by Keyword: Macrophages

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Mesquida-Veny, Francina, Del Río, José Antonio, Hervera, Arnau, (2021). Macrophagic and microglial complexity after neuronal injury Progress in Neurobiology , 101970

Central nervous system (CNS) injuries do not heal properly in contrast to normal tissue repair, in which functional recovery typically occurs. The reason for this dichotomy in wound repair is explained in part by macrophage and microglial malfunction, affecting both the extrinsic and intrinsic barriers to appropriate axonal regeneration. In normal healing tissue, macrophages promote the repair of injured tissue by regulating transitions through different phases of the healing response. In contrast, inflammation dominates the outcome of CNS injury, often leading to secondary damage. Therefore, an understanding of the molecular mechanisms underlying this dichotomy is critical to advance in neuronal repair therapies. Recent studies highlight the plasticity and complexity of macrophages and microglia beyond the classical view of the M1/M2 polarization paradigm. This plasticity represents an in vivo continuous spectrum of phenotypes with overlapping functions and markers. Moreover, macrophage and microglial plasticity affect many events essential for neuronal regeneration after injury, such as myelin and cell debris clearance, inflammation, release of cytokines, and trophic factors, affecting both intrinsic neuronal properties and extracellular matrix deposition. Until recently, this complexity was overlooked in the translation of therapies modulating these responses for the treatment of neuronal injuries. However, recent studies have shed important light on the underlying molecular mechanisms of this complexity and its transitions and effects on regenerative events. Here we review the complexity of macrophages and microglia after neuronal injury and their roles in regeneration, as well as the underlying molecular mechanisms, and we discuss current challenges and future opportunities for treatment.

Keywords: Neuronal injury, Neuroinflammation, Macrophages, Microglia, Chemokines and cytokines, Regeneration

Gouveia, Virgínia M., Rizzello, Loris, Nunes, Claudia, Poma, Alessandro, Ruiz-Perez, Lorena, Oliveira, António, Reis, Salette, Battaglia, Giuseppe, (2019). Macrophage targeting pH responsive polymersomes for glucocorticoid therapy Pharmaceutics 11, (11), 614

Glucocorticoid (GC) drugs are the cornerstone therapy used in the treatment of inflammatory diseases. Here, we report pH responsive poly(2-methacryloyloxyethyl phosphorylcholine)–poly(2-(diisopropylamino)ethyl methacrylate) (PMPC–PDPA) polymersomes as a suitable nanoscopic carrier to precisely and controllably deliver GCs within inflamed target cells. The in vitro cellular studies revealed that polymersomes ensure the stability, selectivity and bioavailability of the loaded drug within macrophages. At molecular level, we tested key inflammation-related markers, such as the nuclear factor-κB, tumour necrosis factor-α, interleukin-1β, and interleukin-6. With this, we demonstrated that pH responsive polymersomes are able to enhance the anti-inflammatory effect of loaded GC drug. Overall, we prove the potential of PMPC–PDPA polymersomes to efficiently promote the inflammation shutdown, while reducing the well-known therapeutic limitations in GC-based therapy.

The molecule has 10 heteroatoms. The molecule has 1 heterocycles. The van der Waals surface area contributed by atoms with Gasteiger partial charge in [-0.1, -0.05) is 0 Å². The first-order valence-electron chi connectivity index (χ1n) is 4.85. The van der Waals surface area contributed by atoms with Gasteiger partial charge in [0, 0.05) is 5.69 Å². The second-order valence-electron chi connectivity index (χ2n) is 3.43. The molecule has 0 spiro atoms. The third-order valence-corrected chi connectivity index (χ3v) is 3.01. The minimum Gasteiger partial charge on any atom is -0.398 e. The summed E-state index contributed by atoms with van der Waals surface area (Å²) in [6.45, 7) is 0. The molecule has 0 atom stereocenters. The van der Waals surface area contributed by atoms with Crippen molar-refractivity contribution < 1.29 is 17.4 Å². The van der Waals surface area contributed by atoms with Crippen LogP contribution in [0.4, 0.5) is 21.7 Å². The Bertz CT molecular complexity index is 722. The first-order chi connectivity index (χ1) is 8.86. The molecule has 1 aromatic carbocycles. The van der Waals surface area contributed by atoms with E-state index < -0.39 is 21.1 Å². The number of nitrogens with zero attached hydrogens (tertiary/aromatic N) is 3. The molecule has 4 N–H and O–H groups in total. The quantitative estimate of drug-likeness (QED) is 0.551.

Keywords: Inflammation, Macrophages, Glucocorticoid, Polymersomes

Hervera, A., De Virgiliis, F., Palmisano, I., Zhou, L., Tantardini, E., Kong, G., Hutson, T., Danzi, M. C., Perry, R. B. T., Santos, C. X. C., Kapustin, A. N., Fleck, R. A., Del Río, J. A., Carroll, T., Lemmon, V., Bixby, J. L., Shah, A. M., Fainzilber, M., Di Giovanni, S., (2018). Reactive oxygen species regulate axonal regeneration through the release of exosomal NADPH oxidase 2 complexes into injured axons Nature Cell Biology 20, (3), 307-319

Reactive oxygen species (ROS) contribute to tissue damage and remodelling mediated by the inflammatory response after injury. Here we show that ROS, which promote axonal dieback and degeneration after injury, are also required for axonal regeneration and functional recovery after spinal injury. We find that ROS production in the injured sciatic nerve and dorsal root ganglia requires CX3CR1-dependent recruitment of inflammatory cells. Next, exosomes containing functional NADPH oxidase 2 complexes are released from macrophages and incorporated into injured axons via endocytosis. Once in axonal endosomes, active NOX2 is retrogradely transported to the cell body through an importin-β1–dynein-dependent mechanism. Endosomal NOX2 oxidizes PTEN, which leads to its inactivation, thus stimulating PI3K–phosporylated (p-)Akt signalling and regenerative outgrowth. Challenging the view that ROS are exclusively involved in nerve degeneration, we propose a previously unrecognized role of ROS in mammalian axonal regeneration through a NOX2–PI3K–p-Akt signalling pathway.

Keywords: Adult neurogenesis, Endocytosis, Exocytosis, Monocytes and macrophages, Stress signalling